Peugeot is predominantly known for it's expertise in car manufacturing. The firm has been in business for over 200 years. In 1850 the firm introduced the lion as its trademark and presented its first automative vehicle at the World Fair in Paris - a steam driven three-wheeler designed with engineer Leon Serpollet. The Peugeot 203 was the first car produced after the Second World War - and was manufactured at over half a million units. Model after famous model rolled off the production platforms after that - the 404, 504, 104, 604 and the 'magic number' 205. Now the firm is adopting a different face for its big cat, which will become a fierce and roaring lion.
“This is a really exciting time for us because we are totally refurbishing the brand,” said a spokeswoman. “It is really significant for the brand and will become our corporate signature. “We are rejuvenating Peugeot Saveurs and this gives us a very dynamic link to the future.”
But Peugeot was not just a car brand - it was a company that thrived on invention. It all began in 1810 when the Peugeot brothers Emile and Armand converted the family flour mill to steel. They began making tools and mechanisms - which they still produce to this day. Around the turn of the 20th century, the family divided. One side felt that the company should continue to build tools while the other looked to the future of the automobile. In 1910 the company came back together to focus on manufacturing cars and bicycles. Yet it has continued to produce high-quality goods in a variety of different fields. Here are five things made by Peugeot that you never thought they would be involved with.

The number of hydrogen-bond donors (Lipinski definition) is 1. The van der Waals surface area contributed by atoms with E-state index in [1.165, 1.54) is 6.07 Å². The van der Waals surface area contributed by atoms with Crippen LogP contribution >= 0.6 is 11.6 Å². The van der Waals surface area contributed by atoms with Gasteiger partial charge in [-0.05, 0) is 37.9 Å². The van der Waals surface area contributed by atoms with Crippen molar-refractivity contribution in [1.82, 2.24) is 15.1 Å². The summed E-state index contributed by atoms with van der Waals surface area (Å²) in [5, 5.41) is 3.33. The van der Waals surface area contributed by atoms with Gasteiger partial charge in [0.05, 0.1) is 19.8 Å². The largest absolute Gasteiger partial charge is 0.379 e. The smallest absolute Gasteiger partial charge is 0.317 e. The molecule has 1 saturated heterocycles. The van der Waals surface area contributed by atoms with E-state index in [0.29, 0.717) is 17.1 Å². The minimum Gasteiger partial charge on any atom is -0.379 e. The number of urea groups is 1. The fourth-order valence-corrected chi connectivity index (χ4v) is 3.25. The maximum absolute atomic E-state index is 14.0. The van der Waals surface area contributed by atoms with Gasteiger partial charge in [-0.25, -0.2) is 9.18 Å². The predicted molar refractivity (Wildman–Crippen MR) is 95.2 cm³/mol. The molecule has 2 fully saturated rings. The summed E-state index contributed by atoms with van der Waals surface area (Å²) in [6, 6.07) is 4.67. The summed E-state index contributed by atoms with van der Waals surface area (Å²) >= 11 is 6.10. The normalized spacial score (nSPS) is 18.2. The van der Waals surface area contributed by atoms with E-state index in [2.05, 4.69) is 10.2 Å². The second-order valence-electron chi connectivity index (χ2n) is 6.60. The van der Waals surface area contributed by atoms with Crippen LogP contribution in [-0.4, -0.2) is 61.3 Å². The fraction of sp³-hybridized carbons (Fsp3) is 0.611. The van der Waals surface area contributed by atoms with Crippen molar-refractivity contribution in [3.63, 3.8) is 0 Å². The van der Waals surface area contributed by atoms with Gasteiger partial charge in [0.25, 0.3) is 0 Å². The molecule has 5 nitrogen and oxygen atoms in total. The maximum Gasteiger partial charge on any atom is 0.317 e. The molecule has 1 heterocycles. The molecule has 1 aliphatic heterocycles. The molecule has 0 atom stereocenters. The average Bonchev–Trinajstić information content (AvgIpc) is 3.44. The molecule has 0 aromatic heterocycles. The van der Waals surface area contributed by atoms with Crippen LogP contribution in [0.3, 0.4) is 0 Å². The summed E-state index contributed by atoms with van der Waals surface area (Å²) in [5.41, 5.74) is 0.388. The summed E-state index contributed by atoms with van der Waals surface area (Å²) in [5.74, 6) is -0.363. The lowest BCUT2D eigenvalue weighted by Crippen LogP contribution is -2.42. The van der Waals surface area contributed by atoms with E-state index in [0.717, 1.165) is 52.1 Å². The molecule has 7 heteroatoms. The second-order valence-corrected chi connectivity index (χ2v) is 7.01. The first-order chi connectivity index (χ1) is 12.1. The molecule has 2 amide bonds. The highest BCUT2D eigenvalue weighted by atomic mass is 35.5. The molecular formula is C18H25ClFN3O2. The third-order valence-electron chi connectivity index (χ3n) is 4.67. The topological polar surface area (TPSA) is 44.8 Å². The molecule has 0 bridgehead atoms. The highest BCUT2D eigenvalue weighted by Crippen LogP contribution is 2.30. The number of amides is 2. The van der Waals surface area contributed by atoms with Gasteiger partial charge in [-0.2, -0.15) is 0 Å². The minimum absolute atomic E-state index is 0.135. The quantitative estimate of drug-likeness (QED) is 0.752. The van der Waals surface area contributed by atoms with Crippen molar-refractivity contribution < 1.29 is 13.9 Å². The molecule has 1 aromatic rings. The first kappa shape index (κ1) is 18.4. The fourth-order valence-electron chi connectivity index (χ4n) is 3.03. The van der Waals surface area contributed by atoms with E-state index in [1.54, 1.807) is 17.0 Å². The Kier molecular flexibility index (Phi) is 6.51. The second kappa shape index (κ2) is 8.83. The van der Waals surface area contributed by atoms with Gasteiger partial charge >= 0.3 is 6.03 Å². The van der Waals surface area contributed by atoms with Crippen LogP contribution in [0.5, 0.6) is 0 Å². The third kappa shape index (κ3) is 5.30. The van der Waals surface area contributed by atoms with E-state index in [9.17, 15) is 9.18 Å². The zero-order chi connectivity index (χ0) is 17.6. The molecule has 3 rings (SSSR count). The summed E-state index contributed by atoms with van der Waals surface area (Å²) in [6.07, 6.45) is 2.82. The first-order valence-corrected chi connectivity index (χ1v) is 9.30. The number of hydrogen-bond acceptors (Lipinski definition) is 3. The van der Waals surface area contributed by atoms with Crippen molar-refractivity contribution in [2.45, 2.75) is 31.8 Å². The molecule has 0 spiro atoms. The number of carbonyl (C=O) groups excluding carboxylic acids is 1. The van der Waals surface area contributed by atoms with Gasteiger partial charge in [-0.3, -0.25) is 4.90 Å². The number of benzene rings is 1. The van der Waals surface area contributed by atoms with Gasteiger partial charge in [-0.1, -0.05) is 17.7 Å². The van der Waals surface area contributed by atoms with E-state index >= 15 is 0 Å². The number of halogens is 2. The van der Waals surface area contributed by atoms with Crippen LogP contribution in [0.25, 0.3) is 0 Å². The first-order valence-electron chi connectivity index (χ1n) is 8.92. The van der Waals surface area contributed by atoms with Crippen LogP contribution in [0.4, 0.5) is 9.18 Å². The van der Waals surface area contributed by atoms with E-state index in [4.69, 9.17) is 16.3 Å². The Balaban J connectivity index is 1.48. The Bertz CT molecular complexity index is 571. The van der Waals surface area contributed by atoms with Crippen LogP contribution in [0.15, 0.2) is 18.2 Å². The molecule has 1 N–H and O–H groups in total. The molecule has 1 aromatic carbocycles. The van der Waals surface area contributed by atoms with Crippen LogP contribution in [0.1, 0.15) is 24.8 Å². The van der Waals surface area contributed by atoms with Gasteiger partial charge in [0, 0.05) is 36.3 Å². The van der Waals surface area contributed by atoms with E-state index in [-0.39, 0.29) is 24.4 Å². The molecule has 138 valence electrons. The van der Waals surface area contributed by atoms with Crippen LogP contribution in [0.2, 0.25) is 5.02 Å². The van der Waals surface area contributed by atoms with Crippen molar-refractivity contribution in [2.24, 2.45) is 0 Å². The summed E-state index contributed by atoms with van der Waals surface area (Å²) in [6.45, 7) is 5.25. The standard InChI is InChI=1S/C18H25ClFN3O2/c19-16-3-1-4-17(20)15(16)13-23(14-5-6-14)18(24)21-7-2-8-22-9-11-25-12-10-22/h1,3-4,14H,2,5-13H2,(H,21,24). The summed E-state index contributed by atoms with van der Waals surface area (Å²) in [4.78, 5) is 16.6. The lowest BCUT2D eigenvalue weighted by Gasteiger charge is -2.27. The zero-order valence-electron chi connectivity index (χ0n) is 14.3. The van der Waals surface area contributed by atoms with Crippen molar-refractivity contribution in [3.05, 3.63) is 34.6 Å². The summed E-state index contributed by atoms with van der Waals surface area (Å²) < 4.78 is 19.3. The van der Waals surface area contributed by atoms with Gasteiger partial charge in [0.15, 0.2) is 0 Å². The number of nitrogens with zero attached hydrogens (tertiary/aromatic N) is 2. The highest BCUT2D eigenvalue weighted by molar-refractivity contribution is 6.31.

Peugeot started out making saws in 1812 - long before the company turned its attention to the automobile. In 1850 the Lion symbol appeared on all its saw blades to symbolise the quality of Peugeot's tools - including its teeth resistance, blade flexibility and fast cutting.
The company has been making salt and peppermills for longer than it has been making cars.
The classic wooden peppermill is regarded by many as the best in the world. It comes with a lifetime guarantee and the parts are reckoned to be impossible to wear out.
The knob on the top allows users to adjust the size of the pepper they wish to grind, from crushed corns for steak to finely ground ones for delicate sauces.
Nowadays both classic and contemporary salt and peppermills are made, including natural beechwood or acrylic and stainless steel and are a favourite with the top chefs.
Peugeot made its first coffee mill in 1940 and up to 1870 its most famous was called the 'Ordinary Model'. There was nothing ordinary about it. It came in 10 different sizes and became known as the R model. Its best loved are the Paris Press while antique versions are still very popular with coffee lovers.
Peugeot's famed precision engineering isn't just limited to the motor car. It's taken the corkscrew to new heights - single or double lever systems, worm, blades for fragile corks, waiter corkscrews for purists and electrical. The range is wide and the quality high.
The company was and is still well known for its kitchen knives - but perhaps its biggest kitchen innovation was the invention of the first food processor in the 1955 - the Peugimix.
Produced in its Audincourt factory, the mixer was constantly improved over its years and consisted of three models used to grind, mix, grate, chop or press fruit for multiple uses in the kitchen.